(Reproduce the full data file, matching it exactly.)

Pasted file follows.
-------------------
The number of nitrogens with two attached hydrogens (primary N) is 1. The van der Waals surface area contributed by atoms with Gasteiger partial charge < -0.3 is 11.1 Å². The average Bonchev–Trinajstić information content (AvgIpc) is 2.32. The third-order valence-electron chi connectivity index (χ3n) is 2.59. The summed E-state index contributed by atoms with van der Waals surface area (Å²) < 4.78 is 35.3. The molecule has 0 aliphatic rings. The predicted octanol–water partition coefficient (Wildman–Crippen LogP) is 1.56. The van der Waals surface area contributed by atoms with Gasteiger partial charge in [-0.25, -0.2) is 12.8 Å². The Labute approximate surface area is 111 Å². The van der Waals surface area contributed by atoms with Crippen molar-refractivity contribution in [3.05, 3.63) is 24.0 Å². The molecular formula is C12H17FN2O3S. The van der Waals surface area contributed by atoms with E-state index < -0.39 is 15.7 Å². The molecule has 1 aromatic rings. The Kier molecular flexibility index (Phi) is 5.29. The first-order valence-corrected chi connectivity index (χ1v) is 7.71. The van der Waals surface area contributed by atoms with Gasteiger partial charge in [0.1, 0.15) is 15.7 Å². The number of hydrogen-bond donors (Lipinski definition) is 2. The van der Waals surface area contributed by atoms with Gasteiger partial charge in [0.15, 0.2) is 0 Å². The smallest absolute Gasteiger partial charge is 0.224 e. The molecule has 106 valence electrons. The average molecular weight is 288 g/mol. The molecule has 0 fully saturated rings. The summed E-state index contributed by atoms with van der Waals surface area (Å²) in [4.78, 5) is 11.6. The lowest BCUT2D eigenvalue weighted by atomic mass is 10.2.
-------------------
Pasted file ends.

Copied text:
The number of nitrogens with two attached hydrogens (primary N) is 1. The van der Waals surface area contributed by atoms with Gasteiger partial charge < -0.3 is 11.1 Å². The average Bonchev–Trinajstić information content (AvgIpc) is 2.32. The third-order valence-electron chi connectivity index (χ3n) is 2.59. The summed E-state index contributed by atoms with van der Waals surface area (Å²) < 4.78 is 35.3. The molecule has 0 aliphatic rings. The predicted octanol–water partition coefficient (Wildman–Crippen LogP) is 1.56. The van der Waals surface area contributed by atoms with Gasteiger partial charge in [-0.25, -0.2) is 12.8 Å². The Labute approximate surface area is 111 Å². The van der Waals surface area contributed by atoms with Crippen molar-refractivity contribution in [3.05, 3.63) is 24.0 Å². The molecular formula is C12H17FN2O3S. The van der Waals surface area contributed by atoms with E-state index < -0.39 is 15.7 Å². The molecule has 1 aromatic rings. The Kier molecular flexibility index (Phi) is 5.29. The first-order valence-corrected chi connectivity index (χ1v) is 7.71. The van der Waals surface area contributed by atoms with Gasteiger partial charge in [0.1, 0.15) is 15.7 Å². The number of hydrogen-bond donors (Lipinski definition) is 2. The van der Waals surface area contributed by atoms with Gasteiger partial charge in [0.15, 0.2) is 0 Å². The smallest absolute Gasteiger partial charge is 0.224 e. The molecule has 106 valence electrons. The average molecular weight is 288 g/mol. The molecule has 0 fully saturated rings. The summed E-state index contributed by atoms with van der Waals surface area (Å²) in [4.78, 5) is 11.6. The lowest BCUT2D eigenvalue weighted by atomic mass is 10.2.